Review: Lara Pawson’s ‘In the Name of the People: Angola’s Forgotten Massacre’

AiW Guest: John Spall.

English language books on Angola aren’t published very often, or indeed, many books at all written by non-Angolans. Despite Angola’s civil war ending over 13 years ago, comparatively few researchers visit Angola due to the various obstacles of high living costs, the need to speak Portuguese and an often difficult visa application process. Nevertheless, 2015 has been something of a vintage year for books on Angola, with some of the foremost writers on Angola publishing excellent volumes based on extensive research: Ricardo Soares de Oliveira’s Magnificent and Beggar Land: Angola since the Civil War (Hurst and co), Didier Péclard’s Les Incertitudes de la Nation en Angola (Karthala), and Justin Pearce’s Political Identity and Conflict in Central Angola (Cambridge University Press). Justin Pearce was the BBC’s Angola correspondent before turning to academia; his predecessor in that role, Lara Pawson, published her own book on Angola in 2014, entitled In the Name of the People: Angola’s Forgotten Massacre (IB Taurus). In the Name of the People (with quote)Unlike the other authors, she has remained largely outside of academia, in spite of making regular appearances at academic gatherings, two prestigious fellowships (in 2006, she was a Press Fellow at Wolfson College, University of Cambridge; in 2007/2008, she was a Fellow at the Wits Institute of Economic Research, University of Witswatersrand, Johannesburg), and engaging with academic literature in her writing. She is currently working on her first novel.

She brings both a journalist’s and a novelist’s sensibility to one of the most controversial episodes of Angola’s post-colonial history: the events of the 27th May 1977 and its aftermath. As Pawson makes clear in her book, almost no detail of these events is uncontested, but it seems clear at least that a faction of the governing MPLA (Popular Movement for the Liberation of Angola) mounted a challenge to the MPLA leadership. This involved street demonstrations, the defection of part of the army, the breaking open of a prison, the brief hijacking of the state radio station, and the killing of several prominent party leaders. A campaign of repression followed that resulted in the deaths of thousands of people (estimates range from a few thousand up to 80,000), and the imprisonment of many more. These traumatic events are often cited as a key turning point in Angola’s political history, seen as having instilled an enduring fear of political dissent amongst ordinary Angolans.

In 1977 Angola was a newly-independent country, having gained independence in 1975 in the wake of the 1974 Carnation Revolution in Portugal. The leadership of the country had been violently contested between competing movements even before independence, and this struggle was complicated by the shifting intervention of foreign powers in the conflict, including the US and the Soviet Union, and, more immediately, apartheid South Africa, Cuba and, to a lesser extent, Zaire. Though all of the independence movements’ relations with foreign patrons had been complicated and rather unstable during the independence war, by the time independence arrived the MPLA was supported by the Soviet Union and Cuba, and the FNLA (National Front for the Liberation of Angola) and UNITA (Union for the Total Independence of Angola) by the US and South Africa. The MPLA had managed to win and maintain control of the capital on the eve of independence, with Cuban forces and Soviet weapons rushed in just as troops from the competing FNLA and UNITA  advanced on Luanda, supported by South African and Zairean troops and CIA advisers (a period vividly described in Ryszard Kapuściński’s Another Day of Life). The MPLA itself had already been riven by splits and rebellions in the early 1970s, and upon independence the MPLA leadership – which had spent much of the independence struggle in exile – had to come to terms with their party’s activists and soldiers who had been active inside the country. A particular cause of tension was the strong presence of mestiços and whites amongst the MPLA’s leadership, and the ongoing disadvantage experienced by most black Angolans versus the ongoing privilege of many lighter-skinned Angolans.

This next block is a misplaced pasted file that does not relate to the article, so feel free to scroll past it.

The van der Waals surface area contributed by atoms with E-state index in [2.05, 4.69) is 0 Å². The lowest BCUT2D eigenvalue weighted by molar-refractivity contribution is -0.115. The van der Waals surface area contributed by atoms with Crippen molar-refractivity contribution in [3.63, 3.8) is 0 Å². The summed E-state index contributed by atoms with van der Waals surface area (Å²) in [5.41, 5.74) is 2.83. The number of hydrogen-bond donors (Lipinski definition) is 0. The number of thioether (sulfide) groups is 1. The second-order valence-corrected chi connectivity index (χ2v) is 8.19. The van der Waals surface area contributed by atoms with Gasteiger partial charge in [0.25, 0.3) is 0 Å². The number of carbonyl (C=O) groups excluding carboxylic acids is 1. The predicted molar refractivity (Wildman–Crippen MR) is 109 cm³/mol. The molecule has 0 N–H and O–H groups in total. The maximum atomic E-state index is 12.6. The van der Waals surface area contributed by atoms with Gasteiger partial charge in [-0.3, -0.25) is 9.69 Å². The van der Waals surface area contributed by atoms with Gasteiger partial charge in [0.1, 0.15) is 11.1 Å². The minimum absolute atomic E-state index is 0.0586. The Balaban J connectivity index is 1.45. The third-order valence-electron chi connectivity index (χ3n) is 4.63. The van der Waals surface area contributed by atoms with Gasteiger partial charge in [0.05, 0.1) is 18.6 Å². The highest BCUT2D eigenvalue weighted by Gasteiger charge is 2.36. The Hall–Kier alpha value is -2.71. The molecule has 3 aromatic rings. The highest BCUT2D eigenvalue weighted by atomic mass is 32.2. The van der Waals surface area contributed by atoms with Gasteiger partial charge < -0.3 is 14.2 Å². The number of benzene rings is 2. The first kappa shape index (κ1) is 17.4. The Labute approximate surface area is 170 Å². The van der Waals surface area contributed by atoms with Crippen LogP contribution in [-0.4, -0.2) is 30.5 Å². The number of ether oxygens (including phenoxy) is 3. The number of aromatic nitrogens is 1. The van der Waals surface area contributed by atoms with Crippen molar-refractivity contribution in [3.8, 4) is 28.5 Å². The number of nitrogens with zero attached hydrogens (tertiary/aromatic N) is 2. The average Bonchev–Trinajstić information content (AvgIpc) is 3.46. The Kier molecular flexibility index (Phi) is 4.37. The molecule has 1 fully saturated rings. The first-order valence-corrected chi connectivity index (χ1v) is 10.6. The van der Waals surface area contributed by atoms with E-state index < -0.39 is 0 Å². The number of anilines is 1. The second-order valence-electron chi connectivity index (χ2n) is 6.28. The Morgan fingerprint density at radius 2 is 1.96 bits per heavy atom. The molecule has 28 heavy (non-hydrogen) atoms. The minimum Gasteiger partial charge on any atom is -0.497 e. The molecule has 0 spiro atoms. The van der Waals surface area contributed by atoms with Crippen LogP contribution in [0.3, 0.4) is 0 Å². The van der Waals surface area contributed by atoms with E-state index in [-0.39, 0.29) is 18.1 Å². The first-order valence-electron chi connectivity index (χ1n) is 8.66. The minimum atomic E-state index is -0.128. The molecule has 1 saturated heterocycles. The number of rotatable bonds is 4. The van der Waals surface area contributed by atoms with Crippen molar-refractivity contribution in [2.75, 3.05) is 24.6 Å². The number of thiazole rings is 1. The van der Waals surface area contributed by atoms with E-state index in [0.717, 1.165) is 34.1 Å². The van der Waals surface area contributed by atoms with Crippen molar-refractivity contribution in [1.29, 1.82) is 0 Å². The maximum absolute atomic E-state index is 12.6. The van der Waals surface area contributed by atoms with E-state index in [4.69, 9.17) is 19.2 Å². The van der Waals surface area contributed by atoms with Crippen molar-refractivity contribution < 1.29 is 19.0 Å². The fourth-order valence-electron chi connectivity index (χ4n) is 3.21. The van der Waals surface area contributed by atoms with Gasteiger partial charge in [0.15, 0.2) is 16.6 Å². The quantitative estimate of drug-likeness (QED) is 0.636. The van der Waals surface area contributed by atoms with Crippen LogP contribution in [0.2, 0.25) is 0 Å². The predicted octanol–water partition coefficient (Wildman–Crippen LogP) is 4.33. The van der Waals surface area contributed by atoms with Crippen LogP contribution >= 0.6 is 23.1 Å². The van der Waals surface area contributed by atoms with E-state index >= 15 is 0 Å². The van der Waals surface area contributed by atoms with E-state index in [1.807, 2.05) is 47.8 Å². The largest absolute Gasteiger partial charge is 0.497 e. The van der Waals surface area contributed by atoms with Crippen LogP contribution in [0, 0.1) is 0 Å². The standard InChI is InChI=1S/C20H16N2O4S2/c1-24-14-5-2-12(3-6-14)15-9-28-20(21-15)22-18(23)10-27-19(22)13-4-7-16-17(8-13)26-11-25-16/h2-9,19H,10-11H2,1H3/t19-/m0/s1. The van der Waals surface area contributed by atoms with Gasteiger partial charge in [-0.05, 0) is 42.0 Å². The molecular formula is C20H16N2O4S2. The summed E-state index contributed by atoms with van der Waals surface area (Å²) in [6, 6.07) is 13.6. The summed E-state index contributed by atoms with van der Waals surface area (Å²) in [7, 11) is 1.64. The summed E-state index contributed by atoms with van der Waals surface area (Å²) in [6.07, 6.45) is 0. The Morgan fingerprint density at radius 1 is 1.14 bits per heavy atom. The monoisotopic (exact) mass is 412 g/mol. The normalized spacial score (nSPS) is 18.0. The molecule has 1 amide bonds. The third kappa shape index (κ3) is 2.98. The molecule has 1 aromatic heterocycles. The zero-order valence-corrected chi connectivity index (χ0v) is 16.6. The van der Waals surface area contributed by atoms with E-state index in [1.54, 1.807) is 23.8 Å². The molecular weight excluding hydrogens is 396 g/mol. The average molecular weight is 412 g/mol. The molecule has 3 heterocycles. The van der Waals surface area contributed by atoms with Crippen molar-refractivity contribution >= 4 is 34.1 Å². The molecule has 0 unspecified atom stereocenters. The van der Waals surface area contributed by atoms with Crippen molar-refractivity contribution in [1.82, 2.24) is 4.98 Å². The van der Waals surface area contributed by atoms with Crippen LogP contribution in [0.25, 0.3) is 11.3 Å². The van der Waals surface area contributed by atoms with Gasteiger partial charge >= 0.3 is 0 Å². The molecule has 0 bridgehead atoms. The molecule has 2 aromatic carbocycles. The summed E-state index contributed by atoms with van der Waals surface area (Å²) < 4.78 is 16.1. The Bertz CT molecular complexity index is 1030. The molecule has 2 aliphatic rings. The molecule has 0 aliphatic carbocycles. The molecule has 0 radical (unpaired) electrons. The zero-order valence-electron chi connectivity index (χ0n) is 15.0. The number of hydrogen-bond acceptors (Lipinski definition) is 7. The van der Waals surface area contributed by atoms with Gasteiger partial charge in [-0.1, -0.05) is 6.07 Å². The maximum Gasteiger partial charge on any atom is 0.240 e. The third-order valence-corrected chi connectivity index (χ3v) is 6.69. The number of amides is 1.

Pawson’s approach to the subject matter is not to write a straight history of these events, but instead to recount the process of her research, with detailed and often moving accounts of the interviews she carried out. The topic she has chosen is an extremely difficult one to research, from many points of view: the topic of the 27th of May is still a taboo for many in Angola, who still fear the repercussions of talking openly about it; it is one that the party-state is very keen to prevent open discussion of; and the details of the events are often brutal and upsetting for both Pawson and her interviewees, who revisit intensely painful experiences in their conversations with her. The events themselves are also contested and complex, and many of the main protagonists are either dead or unwilling to speak about their role. The book begins in a deceptively simple way, with Pawson speaking about her desire to discover ‘the truth’ about what happened, but as each interview raises as many questions as it answers she begins to question many of her own assumptions and political opinions about Angolan history and politics, ending the book with an admission of the impossibility of ever understanding the meaning of the events in question.